Only interested parties— supporters of the erstwhile Shiv Sena or Sharad Pawar loyalists— are creating this narrative. Common people understand that we did not initiate it. It was started by Uddhav Thackeray. He won the polls in alliance with us and later betrayed us. The truth is, if credit is due to anyone, it should be given to the leaders (Mr. Thackeray and Mr. Pawar) of the respective parties. Knowing him personally, I can say Mr. Shinde would never have rebelled. When you’re pushed to the wall, you’re left with no other option, and that is what happened with him. Mr. Shinde played a key role in the 2019 Assembly elections, and legislators started approaching him since the CM (Mr. Thackeray) was not accessible. Uddhav ji feared that another Narayan Rane (Union Minister) was emerging within his ranks, so he wanted to nip it in the bud. The same happened with Ajit Pawar, who was made out to be the villain because the hero (Supriya Sule) needed to be visible. Pawar saab wanted to hand the party over to Supriya tai, so unless Ajit Pawar was portrayed as the villain, Supriya tai would not emerge as the hero. We simply aligned with them, and taking Mr. Shinde was unquestioned because we share the same ideology. We won the elections together as allies. Our vote share and mandate were unified.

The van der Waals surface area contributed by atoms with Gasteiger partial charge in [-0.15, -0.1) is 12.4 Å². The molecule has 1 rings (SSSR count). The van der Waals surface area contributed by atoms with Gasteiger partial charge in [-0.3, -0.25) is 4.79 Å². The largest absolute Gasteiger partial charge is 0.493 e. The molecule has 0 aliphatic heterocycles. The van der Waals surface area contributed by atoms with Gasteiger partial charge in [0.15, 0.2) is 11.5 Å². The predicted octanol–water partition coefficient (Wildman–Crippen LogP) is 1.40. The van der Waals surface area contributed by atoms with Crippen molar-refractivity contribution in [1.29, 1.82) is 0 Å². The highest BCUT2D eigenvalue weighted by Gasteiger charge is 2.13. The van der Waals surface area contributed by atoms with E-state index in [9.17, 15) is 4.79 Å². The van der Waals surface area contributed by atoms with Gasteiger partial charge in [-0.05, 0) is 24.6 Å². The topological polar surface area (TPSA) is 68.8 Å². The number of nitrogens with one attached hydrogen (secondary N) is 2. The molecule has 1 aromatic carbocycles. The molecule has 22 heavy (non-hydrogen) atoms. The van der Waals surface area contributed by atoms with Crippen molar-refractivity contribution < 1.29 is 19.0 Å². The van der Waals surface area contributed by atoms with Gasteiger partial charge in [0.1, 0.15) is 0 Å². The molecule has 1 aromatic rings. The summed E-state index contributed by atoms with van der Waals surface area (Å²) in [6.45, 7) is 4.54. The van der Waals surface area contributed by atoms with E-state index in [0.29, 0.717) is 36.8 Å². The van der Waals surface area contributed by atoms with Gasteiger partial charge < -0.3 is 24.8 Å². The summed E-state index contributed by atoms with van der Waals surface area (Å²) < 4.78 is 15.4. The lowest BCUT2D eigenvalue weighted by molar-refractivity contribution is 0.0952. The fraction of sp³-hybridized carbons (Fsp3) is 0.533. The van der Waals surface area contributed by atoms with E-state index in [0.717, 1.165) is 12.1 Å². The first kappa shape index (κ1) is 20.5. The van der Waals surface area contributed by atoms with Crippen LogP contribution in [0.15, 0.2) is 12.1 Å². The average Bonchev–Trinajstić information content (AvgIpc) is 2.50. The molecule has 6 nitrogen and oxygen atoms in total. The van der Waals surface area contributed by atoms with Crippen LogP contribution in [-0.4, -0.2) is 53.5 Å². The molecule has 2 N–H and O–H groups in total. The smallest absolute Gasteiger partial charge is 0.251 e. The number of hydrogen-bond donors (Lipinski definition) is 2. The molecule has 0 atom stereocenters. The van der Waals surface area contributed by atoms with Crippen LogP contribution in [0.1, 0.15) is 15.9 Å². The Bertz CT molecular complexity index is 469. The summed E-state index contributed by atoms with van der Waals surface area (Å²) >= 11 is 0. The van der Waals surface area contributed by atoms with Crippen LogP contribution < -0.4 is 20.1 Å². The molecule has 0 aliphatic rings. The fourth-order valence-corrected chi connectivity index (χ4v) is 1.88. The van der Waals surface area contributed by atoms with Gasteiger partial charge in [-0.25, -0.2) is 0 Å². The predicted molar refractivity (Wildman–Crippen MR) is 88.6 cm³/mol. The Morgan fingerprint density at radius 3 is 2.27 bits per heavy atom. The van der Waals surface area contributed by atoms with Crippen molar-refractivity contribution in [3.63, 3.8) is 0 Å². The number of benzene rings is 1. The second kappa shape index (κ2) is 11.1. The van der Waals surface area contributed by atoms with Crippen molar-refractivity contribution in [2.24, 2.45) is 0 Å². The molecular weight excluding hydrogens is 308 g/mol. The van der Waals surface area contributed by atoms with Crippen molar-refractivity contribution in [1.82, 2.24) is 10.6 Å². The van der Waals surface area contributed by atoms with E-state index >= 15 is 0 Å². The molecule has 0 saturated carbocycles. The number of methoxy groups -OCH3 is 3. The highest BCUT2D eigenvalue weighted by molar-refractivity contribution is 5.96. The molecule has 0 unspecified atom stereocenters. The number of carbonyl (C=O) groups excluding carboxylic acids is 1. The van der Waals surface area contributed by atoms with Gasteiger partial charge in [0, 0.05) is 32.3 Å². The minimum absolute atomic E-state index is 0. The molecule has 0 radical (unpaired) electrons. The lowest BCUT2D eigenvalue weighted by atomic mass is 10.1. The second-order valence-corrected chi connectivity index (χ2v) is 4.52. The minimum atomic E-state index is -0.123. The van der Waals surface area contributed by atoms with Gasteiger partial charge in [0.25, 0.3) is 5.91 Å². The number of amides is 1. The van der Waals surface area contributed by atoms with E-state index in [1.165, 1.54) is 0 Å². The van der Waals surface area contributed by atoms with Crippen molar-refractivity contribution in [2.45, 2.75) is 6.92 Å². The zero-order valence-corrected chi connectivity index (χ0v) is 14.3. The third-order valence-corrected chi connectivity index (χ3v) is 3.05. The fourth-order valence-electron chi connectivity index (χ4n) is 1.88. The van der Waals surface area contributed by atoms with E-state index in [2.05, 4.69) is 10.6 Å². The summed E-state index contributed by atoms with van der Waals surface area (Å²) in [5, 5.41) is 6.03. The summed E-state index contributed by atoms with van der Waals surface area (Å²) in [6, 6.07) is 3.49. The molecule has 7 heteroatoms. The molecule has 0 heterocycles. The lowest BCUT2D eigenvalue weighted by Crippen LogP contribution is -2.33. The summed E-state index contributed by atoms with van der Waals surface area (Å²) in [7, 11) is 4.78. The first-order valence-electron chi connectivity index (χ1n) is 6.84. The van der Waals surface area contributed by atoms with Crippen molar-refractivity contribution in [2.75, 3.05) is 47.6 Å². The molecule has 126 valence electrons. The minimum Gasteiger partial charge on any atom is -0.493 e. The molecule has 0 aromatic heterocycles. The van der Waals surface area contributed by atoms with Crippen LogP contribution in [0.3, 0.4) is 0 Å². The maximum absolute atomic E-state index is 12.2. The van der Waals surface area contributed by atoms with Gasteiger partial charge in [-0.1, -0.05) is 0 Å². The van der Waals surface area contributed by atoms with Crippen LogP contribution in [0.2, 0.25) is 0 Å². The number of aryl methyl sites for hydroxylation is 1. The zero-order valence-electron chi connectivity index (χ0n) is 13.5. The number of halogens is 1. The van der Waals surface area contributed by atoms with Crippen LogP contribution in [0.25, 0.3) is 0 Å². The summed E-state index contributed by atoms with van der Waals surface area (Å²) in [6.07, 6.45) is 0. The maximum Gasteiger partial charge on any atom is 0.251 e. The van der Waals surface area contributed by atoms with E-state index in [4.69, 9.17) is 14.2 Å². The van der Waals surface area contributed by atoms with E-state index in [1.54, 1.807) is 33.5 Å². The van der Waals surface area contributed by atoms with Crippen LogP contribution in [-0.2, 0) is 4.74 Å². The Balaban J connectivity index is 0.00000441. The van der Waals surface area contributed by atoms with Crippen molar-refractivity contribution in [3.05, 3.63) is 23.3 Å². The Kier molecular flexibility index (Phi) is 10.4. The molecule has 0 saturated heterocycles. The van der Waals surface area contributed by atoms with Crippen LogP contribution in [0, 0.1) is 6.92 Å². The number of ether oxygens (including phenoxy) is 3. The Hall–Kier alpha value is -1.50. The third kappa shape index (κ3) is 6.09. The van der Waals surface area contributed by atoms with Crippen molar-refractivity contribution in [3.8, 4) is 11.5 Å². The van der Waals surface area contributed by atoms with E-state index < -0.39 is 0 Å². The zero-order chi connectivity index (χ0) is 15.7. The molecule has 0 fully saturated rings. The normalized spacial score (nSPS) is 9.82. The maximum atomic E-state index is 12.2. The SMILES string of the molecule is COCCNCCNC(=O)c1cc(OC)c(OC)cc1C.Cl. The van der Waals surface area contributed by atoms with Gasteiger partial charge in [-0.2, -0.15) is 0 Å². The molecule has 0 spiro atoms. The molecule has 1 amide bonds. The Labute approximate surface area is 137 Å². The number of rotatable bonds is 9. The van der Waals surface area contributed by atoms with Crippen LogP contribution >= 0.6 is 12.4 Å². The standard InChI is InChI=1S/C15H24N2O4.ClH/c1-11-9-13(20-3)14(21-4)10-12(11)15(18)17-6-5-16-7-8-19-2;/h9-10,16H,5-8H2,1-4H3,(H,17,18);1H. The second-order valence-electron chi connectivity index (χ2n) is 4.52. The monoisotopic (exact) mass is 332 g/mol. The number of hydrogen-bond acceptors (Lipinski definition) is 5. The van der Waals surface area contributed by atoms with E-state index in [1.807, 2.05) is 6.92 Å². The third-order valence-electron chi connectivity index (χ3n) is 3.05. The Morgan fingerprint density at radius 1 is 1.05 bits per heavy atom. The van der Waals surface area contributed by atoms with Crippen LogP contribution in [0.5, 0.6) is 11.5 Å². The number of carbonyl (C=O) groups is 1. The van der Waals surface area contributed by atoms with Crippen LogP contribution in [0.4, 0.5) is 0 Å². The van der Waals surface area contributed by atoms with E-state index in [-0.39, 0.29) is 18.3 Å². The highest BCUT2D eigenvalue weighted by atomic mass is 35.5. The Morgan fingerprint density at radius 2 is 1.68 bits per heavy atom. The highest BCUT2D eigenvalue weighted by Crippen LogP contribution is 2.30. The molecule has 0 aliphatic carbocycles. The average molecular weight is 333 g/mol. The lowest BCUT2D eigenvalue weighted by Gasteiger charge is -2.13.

PM Modi suggested the Shiv Sena (UBT) and NCP (SP) join hands with Mr. Shinde and Mr. Ajit Pawar after the Lok Sabha polls instead of merging with the Congress…

It was not an offer, but absolute sarcasm citing that Congress is a shrinking ship, and instead of going with them, join hands with Mr. Shinde and Ajit dada